Recent problems experienced with Ransomware are evident from infections, which have occurred in 99 countries including China and Russia. The organization that was worst hit by the attack was the National Health Service in England. It was reported that there was a WannaCry programme that demanded...

How 9-to-5 Workers Can Win with the Cloud: Friday FAQs

How 9-to-5 Workers Can Win with the Cloud: Friday FAQs

Several close friends of mine, currently maintaining full-time office jobs, have wondered about this whole “cloud computing” thing. Specifically, they question its usefulness for them, how it can empower them at work, and how it can potentially fuel a progression in their careers.

These FAQs, I hope, will kick-start a discussion on just how the cloud meets these concerns and addresses them charmingly.

Q: Can the cloud help me get home sooner, or get more done?

A: Without a doubt. One word works best to summarize cloud computing’s assets to personal users in a nutshell: simplification. Given that you are consistently connected to the Internet, the cloud can ease how you access and interact with your e-mail, office documents, personal files, and your professional community at large. The cloud grants you ample free space to store everything in a remote location, letting you tidy up your digital workspace. You can also unplug from your iPhone and laptop and home desktop and so on… with the cloud, every device you own can carry every file you need.

Q: What are the risks of entering the cloud for me professionally? How can I protect what I create and store?

A: One possible detriment to the cloud is its potential invasion of your own private virtual identity. Some cloud services oblige you to accept agreements that let them tap into your data unannounced. Beyond your personal affairs, irresponsible use of cloud computing may sometimes lead to susceptibility to security breaches and file decryption.

Protecting yourself and your files requires that only utlize cloud services offered by well-reputed organizations like Google. Thoroughly research the encryption policies of any new cloud product or service before you use it. Always encrypt your own files before uploading them to the cloud. And never fail to back up your files on a password-protected external hard drive.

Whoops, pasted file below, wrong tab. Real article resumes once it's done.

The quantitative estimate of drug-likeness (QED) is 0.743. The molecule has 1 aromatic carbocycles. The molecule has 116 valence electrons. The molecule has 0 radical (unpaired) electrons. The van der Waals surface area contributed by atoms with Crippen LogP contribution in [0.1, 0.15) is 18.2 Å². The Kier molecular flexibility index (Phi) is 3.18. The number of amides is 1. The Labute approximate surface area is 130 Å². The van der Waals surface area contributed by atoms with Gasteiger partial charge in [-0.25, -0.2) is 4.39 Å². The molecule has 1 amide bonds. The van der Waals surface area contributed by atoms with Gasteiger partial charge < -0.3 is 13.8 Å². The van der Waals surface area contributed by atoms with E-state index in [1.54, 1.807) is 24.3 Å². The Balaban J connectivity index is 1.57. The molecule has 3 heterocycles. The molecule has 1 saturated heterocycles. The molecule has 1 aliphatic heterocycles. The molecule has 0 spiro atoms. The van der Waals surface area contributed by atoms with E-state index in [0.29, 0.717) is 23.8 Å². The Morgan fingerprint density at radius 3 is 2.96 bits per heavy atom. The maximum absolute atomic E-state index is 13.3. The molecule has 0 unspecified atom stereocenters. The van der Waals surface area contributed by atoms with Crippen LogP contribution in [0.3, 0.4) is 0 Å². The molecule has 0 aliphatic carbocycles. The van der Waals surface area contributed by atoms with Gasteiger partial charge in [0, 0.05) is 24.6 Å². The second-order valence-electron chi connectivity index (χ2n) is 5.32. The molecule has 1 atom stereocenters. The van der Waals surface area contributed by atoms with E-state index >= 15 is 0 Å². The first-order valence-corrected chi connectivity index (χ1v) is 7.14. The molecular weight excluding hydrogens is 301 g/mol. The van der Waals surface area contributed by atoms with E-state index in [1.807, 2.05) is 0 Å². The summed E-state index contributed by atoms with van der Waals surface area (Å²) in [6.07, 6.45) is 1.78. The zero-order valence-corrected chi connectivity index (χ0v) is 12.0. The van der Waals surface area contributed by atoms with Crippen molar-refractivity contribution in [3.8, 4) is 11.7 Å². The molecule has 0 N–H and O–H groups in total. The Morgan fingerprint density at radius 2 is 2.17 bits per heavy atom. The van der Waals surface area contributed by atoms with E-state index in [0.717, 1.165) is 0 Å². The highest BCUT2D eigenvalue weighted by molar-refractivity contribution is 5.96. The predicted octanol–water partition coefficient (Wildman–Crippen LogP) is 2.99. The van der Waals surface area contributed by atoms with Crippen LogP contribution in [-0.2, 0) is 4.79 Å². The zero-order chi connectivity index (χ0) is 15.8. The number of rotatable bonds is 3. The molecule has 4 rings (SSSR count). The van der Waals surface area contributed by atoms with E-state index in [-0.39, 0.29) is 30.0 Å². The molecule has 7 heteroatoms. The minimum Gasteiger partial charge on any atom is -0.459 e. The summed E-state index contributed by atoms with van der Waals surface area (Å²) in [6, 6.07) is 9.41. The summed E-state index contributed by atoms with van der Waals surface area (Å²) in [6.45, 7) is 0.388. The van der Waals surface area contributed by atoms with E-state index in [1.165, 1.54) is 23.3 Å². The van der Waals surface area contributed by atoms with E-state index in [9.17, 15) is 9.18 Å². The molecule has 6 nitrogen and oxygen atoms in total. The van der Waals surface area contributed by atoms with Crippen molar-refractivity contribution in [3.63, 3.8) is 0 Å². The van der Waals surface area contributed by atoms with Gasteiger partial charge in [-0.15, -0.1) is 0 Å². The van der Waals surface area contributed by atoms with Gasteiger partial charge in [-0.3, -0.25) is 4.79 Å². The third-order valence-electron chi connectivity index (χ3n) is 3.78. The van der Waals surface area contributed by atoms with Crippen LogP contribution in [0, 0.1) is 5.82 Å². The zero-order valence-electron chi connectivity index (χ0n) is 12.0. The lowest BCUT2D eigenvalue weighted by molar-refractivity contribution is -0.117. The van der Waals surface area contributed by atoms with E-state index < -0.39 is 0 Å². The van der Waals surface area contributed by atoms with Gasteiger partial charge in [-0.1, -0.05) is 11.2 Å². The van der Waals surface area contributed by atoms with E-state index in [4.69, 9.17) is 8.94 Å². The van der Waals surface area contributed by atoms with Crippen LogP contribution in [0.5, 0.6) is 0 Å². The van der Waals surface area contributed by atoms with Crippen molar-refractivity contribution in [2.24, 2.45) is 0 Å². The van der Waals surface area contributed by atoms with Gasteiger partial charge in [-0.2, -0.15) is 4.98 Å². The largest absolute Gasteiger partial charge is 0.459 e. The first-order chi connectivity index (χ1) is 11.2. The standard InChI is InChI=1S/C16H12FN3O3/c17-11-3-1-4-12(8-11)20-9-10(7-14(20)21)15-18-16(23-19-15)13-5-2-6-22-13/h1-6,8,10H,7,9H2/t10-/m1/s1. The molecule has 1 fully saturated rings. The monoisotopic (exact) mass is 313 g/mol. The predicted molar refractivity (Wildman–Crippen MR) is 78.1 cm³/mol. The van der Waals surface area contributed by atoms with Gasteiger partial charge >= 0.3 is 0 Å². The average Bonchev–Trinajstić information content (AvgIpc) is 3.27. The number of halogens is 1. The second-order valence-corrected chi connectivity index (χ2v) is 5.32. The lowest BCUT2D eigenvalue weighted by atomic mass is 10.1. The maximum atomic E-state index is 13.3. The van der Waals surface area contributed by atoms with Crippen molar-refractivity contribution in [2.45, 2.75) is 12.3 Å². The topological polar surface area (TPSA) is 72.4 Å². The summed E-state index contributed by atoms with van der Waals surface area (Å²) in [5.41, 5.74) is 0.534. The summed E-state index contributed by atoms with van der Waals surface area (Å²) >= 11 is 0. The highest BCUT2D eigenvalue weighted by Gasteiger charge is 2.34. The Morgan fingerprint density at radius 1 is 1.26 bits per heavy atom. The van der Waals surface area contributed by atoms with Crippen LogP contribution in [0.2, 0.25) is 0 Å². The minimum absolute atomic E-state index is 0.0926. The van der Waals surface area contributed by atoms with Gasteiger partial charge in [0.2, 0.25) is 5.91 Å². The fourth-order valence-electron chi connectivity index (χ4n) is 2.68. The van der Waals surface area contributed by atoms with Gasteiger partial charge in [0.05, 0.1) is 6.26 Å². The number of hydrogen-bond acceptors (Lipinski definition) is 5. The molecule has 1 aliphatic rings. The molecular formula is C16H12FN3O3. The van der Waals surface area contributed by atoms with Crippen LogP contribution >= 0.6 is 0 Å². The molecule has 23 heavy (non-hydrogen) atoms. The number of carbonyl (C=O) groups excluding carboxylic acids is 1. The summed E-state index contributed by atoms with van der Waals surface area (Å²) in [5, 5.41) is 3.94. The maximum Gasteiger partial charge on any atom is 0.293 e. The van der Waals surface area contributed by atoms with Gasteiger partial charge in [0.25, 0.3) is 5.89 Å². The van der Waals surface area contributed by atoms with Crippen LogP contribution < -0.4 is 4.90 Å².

Q: Can cloud computing help me switch to a telecommute?

A: Maybe yes, maybe no. True, the cloud theoretically allows for an employee to handle their work from a remote location, provided that she can connect to the Web. Yet it will be some time until the federal government, and large corporations, understand cloud computing well enough to delve into it and let their employees work from home. Nextgov offers an excellent resource for continued reading on this ever-fluctuating conversation.

Q: Can the cloud increase my salary?

A: I would have to answer this with a resounding yes — but maybe not right away. Several Forbes articles (here and here) have evidenced the heat on cloud computing at the current moment. Job descriptions are morphing to encompass a preference for candidates who are cloud-savvy. Should you take up formal coursework on cloud computing, you might definitely be able to leverage higher pay. But before you enroll, start swaying your boss today with facts on how cloud computing can improve her business. By the time you finish class, your boss might be primed to offer you a “cloudy” raise.

By Jeff Norman

About Jeff Norman

Jeff Norman is a freelance writer currently based in New York City. He's moved into writing about cloud computing from substantial work in culture and the arts. He earned his undergraduate degree in English at Stanford and has studied at Oxford and Cambridge.


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